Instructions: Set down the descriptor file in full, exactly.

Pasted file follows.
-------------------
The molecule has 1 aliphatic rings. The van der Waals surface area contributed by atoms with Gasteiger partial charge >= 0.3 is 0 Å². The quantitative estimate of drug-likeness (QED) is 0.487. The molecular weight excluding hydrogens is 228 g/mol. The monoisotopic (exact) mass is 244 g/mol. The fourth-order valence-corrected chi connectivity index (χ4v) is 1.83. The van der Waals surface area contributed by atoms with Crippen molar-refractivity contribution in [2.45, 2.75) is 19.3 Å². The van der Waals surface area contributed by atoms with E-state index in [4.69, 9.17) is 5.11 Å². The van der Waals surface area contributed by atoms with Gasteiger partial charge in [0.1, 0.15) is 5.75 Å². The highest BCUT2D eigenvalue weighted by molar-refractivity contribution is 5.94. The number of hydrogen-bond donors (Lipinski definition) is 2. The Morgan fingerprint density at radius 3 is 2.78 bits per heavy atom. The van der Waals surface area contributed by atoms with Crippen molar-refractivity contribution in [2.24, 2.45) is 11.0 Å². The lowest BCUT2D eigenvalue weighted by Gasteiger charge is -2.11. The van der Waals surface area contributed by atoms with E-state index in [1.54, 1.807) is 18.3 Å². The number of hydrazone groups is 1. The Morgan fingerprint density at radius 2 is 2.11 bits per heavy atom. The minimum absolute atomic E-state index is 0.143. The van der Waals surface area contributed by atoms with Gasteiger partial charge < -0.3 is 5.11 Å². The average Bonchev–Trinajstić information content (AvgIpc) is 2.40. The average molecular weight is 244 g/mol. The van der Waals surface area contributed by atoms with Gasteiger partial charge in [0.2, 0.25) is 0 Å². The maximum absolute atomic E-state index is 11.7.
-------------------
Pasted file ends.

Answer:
The molecule has 1 aliphatic rings. The van der Waals surface area contributed by atoms with Gasteiger partial charge >= 0.3 is 0 Å². The quantitative estimate of drug-likeness (QED) is 0.487. The molecular weight excluding hydrogens is 228 g/mol. The monoisotopic (exact) mass is 244 g/mol. The fourth-order valence-corrected chi connectivity index (χ4v) is 1.83. The van der Waals surface area contributed by atoms with Crippen molar-refractivity contribution in [2.45, 2.75) is 19.3 Å². The van der Waals surface area contributed by atoms with E-state index in [4.69, 9.17) is 5.11 Å². The van der Waals surface area contributed by atoms with Gasteiger partial charge in [0.1, 0.15) is 5.75 Å². The highest BCUT2D eigenvalue weighted by molar-refractivity contribution is 5.94. The number of hydrogen-bond donors (Lipinski definition) is 2. The Morgan fingerprint density at radius 3 is 2.78 bits per heavy atom. The van der Waals surface area contributed by atoms with Crippen molar-refractivity contribution in [2.24, 2.45) is 11.0 Å². The lowest BCUT2D eigenvalue weighted by Gasteiger charge is -2.11. The van der Waals surface area contributed by atoms with E-state index in [1.54, 1.807) is 18.3 Å². The number of hydrazone groups is 1. The Morgan fingerprint density at radius 2 is 2.11 bits per heavy atom. The minimum absolute atomic E-state index is 0.143. The van der Waals surface area contributed by atoms with Gasteiger partial charge < -0.3 is 5.11 Å². The average Bonchev–Trinajstić information content (AvgIpc) is 2.40. The average molecular weight is 244 g/mol. The van der Waals surface area contributed by atoms with Gasteiger partial charge in [0.2, 0.25) is 0 Å². The maximum absolute atomic E-state index is 11.7.